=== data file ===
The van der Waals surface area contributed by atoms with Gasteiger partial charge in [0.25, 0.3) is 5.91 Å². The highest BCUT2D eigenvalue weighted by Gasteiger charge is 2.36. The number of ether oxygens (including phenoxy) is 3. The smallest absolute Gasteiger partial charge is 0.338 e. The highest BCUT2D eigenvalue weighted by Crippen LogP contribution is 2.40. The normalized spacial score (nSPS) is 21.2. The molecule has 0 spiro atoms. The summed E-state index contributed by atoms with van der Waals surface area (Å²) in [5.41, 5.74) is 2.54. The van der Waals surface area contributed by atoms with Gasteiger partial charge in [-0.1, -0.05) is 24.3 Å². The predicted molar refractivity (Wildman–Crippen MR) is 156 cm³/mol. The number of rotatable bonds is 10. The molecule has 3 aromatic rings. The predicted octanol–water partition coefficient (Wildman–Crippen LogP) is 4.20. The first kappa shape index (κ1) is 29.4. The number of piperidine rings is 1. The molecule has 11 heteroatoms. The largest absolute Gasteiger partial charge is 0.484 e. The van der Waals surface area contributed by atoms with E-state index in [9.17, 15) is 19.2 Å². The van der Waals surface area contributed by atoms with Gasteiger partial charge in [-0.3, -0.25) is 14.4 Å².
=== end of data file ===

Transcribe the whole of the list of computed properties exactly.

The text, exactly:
The van der Waals surface area contributed by atoms with Gasteiger partial charge in [0.25, 0.3) is 5.91 Å². The highest BCUT2D eigenvalue weighted by Gasteiger charge is 2.36. The number of ether oxygens (including phenoxy) is 3. The smallest absolute Gasteiger partial charge is 0.338 e. The highest BCUT2D eigenvalue weighted by Crippen LogP contribution is 2.40. The normalized spacial score (nSPS) is 21.2. The molecule has 0 spiro atoms. The summed E-state index contributed by atoms with van der Waals surface area (Å²) in [5.41, 5.74) is 2.54. The van der Waals surface area contributed by atoms with Gasteiger partial charge in [-0.1, -0.05) is 24.3 Å². The predicted molar refractivity (Wildman–Crippen MR) is 156 cm³/mol. The number of rotatable bonds is 10. The molecule has 3 aromatic rings. The predicted octanol–water partition coefficient (Wildman–Crippen LogP) is 4.20. The first kappa shape index (κ1) is 29.4. The number of piperidine rings is 1. The molecule has 11 heteroatoms. The largest absolute Gasteiger partial charge is 0.484 e. The van der Waals surface area contributed by atoms with E-state index in [9.17, 15) is 19.2 Å². The van der Waals surface area contributed by atoms with Gasteiger partial charge in [-0.3, -0.25) is 14.4 Å².